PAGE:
Changes within the accounting industry occur quickly due to advances in technology and a new company culture coming to firms. At a recent Accountants Club of America meeting in Manhattan, the financial backbone of the United States, Joanne Barry, the executive director of the New York State Society of CPAs, presented several topics on current CPA trends.
According to Barry, the accounting industry is facing dramatic changes, and firms must adapt to those changes. The executive director likens the fast pace of change to a chessboard where firms must think two or three moves ahead, and these moves should occur in the next few months rather than two or three years. Several factors work to evolve CPA trends in 2015.
Demographics represent one major disruption among accounting firms as a new generation of workers overtakes traditional baby boomers who hold leadership positions. More millennials enter the workforce every year, and these younger people fill ranks of entry-level positions. However, younger CPAs do not enter the workforce fast enough to make up for the vacuum left by retirees. This leads to mergers among firms.
Technology also plays a huge role in the accounting industry. Firms can access client information remotely thanks to cloud computing, and employees may access firm software from home. This allows younger workers to have a telecommuting option. Video cameras on laptops lead to video conferencing rather than in-person meetings, which eliminates the need to commute and allows firms to expand to clients outside of their normal territory. Computer software lets firms sync scheduling among employees, reach out to clients through social media and expand IT departments.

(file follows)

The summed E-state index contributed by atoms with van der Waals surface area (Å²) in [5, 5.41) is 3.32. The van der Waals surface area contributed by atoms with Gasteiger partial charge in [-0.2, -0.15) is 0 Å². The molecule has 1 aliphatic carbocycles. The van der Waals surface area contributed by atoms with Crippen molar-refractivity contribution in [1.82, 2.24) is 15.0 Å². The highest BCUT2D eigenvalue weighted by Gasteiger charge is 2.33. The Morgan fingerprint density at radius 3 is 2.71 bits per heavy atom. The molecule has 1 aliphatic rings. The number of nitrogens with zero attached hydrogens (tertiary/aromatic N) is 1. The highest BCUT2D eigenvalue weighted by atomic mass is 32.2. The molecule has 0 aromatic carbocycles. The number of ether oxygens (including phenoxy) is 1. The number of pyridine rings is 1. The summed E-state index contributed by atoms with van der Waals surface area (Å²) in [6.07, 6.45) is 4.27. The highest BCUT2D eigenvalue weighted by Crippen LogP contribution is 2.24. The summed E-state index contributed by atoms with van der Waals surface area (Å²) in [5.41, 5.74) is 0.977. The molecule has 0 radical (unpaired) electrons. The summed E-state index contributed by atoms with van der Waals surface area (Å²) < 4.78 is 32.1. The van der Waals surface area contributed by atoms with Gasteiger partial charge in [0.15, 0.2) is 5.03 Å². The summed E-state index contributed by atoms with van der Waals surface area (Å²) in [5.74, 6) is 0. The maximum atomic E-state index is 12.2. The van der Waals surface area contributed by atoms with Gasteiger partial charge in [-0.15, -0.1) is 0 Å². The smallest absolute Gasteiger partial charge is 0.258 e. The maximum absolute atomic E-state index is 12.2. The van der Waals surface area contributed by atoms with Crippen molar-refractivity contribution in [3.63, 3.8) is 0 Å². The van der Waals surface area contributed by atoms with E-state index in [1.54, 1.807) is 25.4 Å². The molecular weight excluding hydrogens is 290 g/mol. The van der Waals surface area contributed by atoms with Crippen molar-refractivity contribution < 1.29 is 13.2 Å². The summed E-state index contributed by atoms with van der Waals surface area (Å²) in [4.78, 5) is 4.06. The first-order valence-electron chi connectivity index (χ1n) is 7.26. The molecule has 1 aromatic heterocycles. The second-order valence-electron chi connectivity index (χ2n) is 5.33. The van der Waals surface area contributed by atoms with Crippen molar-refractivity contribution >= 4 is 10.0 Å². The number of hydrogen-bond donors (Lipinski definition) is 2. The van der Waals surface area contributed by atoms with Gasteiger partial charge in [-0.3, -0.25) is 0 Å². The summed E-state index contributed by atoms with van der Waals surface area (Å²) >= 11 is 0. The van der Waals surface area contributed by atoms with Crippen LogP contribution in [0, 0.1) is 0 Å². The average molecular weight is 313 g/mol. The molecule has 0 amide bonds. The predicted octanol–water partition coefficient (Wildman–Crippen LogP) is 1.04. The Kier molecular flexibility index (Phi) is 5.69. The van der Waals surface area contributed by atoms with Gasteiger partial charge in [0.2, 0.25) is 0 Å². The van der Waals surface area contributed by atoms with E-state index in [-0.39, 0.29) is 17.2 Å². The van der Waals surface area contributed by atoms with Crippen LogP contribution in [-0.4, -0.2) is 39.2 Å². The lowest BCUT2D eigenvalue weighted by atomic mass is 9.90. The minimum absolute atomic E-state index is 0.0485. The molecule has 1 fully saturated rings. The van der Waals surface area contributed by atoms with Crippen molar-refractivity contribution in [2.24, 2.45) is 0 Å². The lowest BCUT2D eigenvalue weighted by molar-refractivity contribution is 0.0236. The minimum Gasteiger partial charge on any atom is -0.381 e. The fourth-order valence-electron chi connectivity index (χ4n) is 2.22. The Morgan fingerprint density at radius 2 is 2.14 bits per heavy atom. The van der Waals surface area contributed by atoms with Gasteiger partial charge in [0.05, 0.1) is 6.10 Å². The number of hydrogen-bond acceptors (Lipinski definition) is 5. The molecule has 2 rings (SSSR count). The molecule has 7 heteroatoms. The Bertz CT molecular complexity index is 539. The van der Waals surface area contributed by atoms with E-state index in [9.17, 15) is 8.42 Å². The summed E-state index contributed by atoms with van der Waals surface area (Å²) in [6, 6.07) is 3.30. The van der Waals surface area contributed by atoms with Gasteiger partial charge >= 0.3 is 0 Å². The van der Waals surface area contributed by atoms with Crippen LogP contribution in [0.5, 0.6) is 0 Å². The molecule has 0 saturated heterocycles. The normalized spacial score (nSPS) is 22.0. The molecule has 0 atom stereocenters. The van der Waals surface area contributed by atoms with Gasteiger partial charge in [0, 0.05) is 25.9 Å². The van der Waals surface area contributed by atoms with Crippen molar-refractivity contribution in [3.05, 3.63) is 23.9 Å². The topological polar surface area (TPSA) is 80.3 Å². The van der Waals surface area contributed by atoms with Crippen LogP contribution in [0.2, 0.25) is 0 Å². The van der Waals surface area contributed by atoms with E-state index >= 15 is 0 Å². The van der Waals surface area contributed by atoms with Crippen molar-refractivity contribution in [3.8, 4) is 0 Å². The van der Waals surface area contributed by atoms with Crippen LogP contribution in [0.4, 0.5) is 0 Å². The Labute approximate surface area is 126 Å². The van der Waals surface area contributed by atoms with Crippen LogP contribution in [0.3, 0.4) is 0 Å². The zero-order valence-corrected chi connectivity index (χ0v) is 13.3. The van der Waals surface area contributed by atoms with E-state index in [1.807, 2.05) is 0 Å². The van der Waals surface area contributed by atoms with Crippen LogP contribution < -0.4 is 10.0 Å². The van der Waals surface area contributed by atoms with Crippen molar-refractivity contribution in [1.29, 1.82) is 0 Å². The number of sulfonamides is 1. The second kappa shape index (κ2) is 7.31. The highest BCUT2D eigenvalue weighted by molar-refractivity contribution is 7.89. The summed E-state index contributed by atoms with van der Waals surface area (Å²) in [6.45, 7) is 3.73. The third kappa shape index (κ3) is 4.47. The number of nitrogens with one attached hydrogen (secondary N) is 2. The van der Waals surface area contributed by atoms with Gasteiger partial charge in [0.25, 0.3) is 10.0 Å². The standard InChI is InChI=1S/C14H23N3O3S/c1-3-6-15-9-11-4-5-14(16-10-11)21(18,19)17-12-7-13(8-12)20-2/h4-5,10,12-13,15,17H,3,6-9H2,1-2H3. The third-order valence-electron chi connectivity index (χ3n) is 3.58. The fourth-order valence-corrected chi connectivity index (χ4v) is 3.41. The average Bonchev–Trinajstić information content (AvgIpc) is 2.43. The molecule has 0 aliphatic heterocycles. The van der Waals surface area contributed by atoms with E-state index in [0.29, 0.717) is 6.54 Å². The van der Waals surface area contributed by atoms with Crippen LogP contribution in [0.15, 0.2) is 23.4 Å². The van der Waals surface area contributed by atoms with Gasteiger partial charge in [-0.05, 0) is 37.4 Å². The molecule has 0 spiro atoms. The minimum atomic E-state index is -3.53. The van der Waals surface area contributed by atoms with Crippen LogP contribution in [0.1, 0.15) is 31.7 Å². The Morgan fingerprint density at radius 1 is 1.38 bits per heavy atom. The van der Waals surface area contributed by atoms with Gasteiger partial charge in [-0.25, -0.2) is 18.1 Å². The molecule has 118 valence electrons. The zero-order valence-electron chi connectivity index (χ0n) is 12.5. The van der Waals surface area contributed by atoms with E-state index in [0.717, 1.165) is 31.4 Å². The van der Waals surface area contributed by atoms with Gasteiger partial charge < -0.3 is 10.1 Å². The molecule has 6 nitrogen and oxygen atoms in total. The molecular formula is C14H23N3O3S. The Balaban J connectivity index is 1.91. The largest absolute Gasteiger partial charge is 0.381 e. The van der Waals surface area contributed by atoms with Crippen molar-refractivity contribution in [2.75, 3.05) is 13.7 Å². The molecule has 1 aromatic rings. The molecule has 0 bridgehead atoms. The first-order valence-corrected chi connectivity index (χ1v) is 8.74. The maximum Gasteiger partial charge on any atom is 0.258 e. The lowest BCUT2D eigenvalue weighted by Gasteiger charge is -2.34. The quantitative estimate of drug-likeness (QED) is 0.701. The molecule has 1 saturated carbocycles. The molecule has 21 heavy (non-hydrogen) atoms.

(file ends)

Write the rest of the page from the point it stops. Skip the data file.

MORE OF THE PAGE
The CPA exam plays an important role when it comes to current accounting trends. In New York, many more students take accounting classes and have accounting majors than in years past. However, not all of these students take the CPA licensing exam. Accounting industry advocacy groups plan to conduct research and surveys to determine why students desire to earn an accounting degree yet do not take the licensing test.
One solution to the exam problem revolves around firms that encourage non-CPA employees to take the test. Perhaps companies should pay for administrative staff and valued interns to take the CPA exam to help retain more accountants. Upon passing the test, firms could offer higher-paying positions, as this move helps ease any staffing concerns brought on by retirements. The accounting industry faces a succession crisis, and finding ways to get new accountants into the fold represents one way firms may survive the coming onslaught of older partners leaving the company.
Another way to mitigate staffing concerns includes providing leadership training for new hires. Accountants may know how to crunch financial numbers, but they may not know how to lead teams that help clients. Without mentoring programs in place, the accounting industry may find a dry well that leaves firms scrambling to catch up to innovators. Companies must change with the times or face obsolescence.
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